Our discussion inevitably moves further down the chain, from microphones to mixing, and in particular Bryony’s must-have gear. “Soundcraft have been extremely good to me. I was lucky enough to be photographed as part of their advertising campaign for the VI6 and they have given me new consoles to test out on the road. Having transitioned from analogue to digital, the VI format has always felt the most natural surface for me as you can basically see what you’re doing across all channels, which is something you can’t really do on any other digital console. I absolutely swear by the built-in BSS 901 multiband compressor plug-in, which again you can see metering on your channel strip at all times, and the onboard Lexicon effects are second to none. I’ve not traditionally been hugely into plug-ins, having come from such an analogue background, but I’ve been embracing their Real-Time rack more recently and getting good results from some effect and compressor plug-ins.
“As I say, I’m a huge fan of the BSS 901, and I used them a lot in analogue outboard format so it’s great to have them back and, crucially, be able to see them metering at all times no matter what page you’re on. I have an equivalent XTA D2 dynamic EQ, which I use when I haven’t got my Soundcraft console. I also have an ancient [Roland] SDE-3000 delay unit, which I bought in its original box for £48 in 2001, and which I still drag out with me as much as possible.”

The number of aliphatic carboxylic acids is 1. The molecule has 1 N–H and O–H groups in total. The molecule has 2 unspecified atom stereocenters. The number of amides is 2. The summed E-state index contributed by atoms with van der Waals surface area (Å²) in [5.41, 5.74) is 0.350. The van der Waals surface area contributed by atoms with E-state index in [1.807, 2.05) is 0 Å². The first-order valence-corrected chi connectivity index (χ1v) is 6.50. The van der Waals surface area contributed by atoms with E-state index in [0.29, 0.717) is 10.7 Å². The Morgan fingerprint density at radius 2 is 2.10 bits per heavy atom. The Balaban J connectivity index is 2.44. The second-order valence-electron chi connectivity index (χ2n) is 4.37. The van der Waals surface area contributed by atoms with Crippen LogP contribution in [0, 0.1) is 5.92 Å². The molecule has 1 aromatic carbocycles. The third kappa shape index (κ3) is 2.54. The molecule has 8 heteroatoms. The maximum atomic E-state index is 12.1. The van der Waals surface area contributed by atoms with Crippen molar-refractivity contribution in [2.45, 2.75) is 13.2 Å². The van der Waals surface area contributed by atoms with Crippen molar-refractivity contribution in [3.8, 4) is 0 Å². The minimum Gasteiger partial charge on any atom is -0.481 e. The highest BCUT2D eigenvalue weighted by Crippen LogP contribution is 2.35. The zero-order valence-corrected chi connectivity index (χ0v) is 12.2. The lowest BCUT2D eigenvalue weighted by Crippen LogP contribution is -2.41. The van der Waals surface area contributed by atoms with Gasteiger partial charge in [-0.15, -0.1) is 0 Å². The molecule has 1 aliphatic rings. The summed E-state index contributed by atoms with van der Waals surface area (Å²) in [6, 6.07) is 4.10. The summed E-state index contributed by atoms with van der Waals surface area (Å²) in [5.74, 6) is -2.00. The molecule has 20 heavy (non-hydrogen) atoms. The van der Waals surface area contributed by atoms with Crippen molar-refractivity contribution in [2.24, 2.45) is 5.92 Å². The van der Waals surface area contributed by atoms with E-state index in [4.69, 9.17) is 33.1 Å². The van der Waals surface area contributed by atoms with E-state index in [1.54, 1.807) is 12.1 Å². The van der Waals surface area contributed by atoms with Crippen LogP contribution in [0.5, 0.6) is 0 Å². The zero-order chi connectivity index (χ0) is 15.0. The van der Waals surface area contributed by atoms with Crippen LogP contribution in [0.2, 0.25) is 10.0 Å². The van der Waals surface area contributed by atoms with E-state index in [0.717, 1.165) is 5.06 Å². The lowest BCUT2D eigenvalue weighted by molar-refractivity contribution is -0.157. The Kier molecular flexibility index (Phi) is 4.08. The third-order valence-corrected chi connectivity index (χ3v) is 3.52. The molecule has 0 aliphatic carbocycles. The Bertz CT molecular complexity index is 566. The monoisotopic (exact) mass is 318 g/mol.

The quality of live sound has undergone a revolution in the past decade or so, but there can still be issues. “I try not to be too judgemental, because you can never be sure what the engineer is up against in terms of the source sound, demands from the artist, or other limitations of the venue, musicians, or any of the other seemingly unlimited variables. There are such a huge number of factors at play that are out of the engineer’s ultimate control.